Jessica Rankin’s new exhibition at the White Cube charts the fleeting impressions of life, depicting thought, feeling and memory to construct vast mind-maps. What could be viewed as mere splotches on a page are complicated by the intersections of words and phrases. Are the shapes of these words really equally as important as their meaning?
Image: Jessica Rankin, Quis Est Iste Qui Venit, 2012. Embroidery on organdie. © the artist. Photo: Christopher Burke, New York. Courtesy White Cube.
Ousmane Sow, a 78-year-old sculptor from Senegal, has made history this year by becoming the first African ever to join France’s Academy of Fine Arts (Academie des Beaux-Arts Paris).
Renowned for his larger-than-life clay sculptures of various subjects ranging from various ethnic groups such as Nouba wrestlers, Peulh, Masai and Zulu peoples, to political figures such as anti-apartheid South African figure Nelson Mandela, revolutionary Haitian independence hero François-Dominique Toussaint Louverture and even French statesman Charles de Gaulle, Sow’s distinct and poignant style of work has led to him become one of the continent’s most well-known and sought after artists.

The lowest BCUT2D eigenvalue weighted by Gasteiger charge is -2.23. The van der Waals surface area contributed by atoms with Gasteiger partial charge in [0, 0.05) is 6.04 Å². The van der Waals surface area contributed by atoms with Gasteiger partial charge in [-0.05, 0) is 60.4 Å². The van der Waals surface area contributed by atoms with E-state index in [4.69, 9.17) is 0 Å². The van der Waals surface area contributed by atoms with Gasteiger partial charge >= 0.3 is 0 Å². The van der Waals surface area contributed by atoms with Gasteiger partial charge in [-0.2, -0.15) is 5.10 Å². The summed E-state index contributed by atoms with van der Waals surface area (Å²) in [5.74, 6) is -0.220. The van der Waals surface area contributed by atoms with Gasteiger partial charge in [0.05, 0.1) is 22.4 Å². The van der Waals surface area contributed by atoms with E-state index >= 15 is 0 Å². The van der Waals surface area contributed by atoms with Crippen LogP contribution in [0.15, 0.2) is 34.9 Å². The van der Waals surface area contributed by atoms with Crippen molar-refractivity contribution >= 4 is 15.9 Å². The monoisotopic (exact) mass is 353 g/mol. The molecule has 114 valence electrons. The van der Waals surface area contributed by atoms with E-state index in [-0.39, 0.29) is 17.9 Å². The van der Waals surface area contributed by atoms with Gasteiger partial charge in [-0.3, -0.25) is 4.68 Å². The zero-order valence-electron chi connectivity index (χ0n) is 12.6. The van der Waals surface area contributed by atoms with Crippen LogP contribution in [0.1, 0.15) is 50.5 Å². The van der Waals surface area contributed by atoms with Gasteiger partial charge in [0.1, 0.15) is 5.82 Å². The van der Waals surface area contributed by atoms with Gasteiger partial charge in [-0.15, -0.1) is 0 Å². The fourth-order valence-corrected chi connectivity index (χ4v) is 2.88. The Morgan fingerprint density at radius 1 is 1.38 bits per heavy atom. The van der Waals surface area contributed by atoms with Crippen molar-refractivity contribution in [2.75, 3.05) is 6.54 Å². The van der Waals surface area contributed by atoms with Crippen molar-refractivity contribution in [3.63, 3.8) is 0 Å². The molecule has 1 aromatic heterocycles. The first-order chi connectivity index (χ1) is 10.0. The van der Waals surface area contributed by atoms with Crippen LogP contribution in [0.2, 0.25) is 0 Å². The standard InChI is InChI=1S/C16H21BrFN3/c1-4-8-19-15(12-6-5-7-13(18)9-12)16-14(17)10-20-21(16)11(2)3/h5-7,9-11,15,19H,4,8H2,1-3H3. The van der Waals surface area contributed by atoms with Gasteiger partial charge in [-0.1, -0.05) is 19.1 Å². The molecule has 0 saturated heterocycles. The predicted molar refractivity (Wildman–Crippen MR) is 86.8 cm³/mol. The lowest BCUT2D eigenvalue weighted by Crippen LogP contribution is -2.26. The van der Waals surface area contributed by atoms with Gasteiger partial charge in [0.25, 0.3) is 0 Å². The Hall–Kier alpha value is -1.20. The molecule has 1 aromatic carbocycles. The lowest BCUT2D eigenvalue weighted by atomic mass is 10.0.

What an emotional event! From feeling undeserving and unworthy of life or visibility, to today; 12 years later, agreeing to do a project like this, showcasing the body that I once loathed and feared and have since grown to love and embrace, in effect inspiring others to love themselves as well. I am humbled and overwhelmed by the response, I wish I could reach through time and give myself the kind of hug that fills you up from top to bottom. “You’ll make it, Annie. You’ll make it and you’re going to bring so many people with you.” #LadyFestMiami
Art by Yvonne Cordoba
Nigerian artist Joseph Eze’s (b.1979) portrait series deals with the intersection between Nigeria’s politics and the female body. Click the images for the title and date
"I was a really lousy artist as a kid. Too abstract expressionist; or I’d draw a big ram’s head, really messy. I’d never win painting contests. I remember losing to a guy who did a perfect Spiderman."
Jean-Michel Basquiat was a Friend of Free Expression.
#Support Free Expression
Jim Goldberg: Open See
Open See follows refugee and immigrant populations traveling from war-torn, economically devastated and often AIDS-ravaged countries to make new homes in Europe. Goldberg spent four years documenting the stories of Greek refugees from Iraq, Somalia, Congo, Ukraine, Albania, Russia, Ethiopia, Egypt, Bangladesh, Pakistan, China, Sudan, Kenya, Kurdistan, Afghanistan, Bulgaria, Palestine and Moldavia.
Cultures of War: An Essay (2005) - Tunisian Artist EMNA ZGHAL
"Cultures of War" is a book-collage in which Emna explores the manner in which war is portrayed in different academic and fiction literatures from different languages.
"I started writing and the result was something unreadable."
Mirtha Dermisache (1940-2012) from Argentina, practiced asemic writing since the early 1970s. It is a wordless open semantic form of writing. The word asemic means having no specific semantic content. Asemic writing seeks to make the reader hover in a state between reading and looking.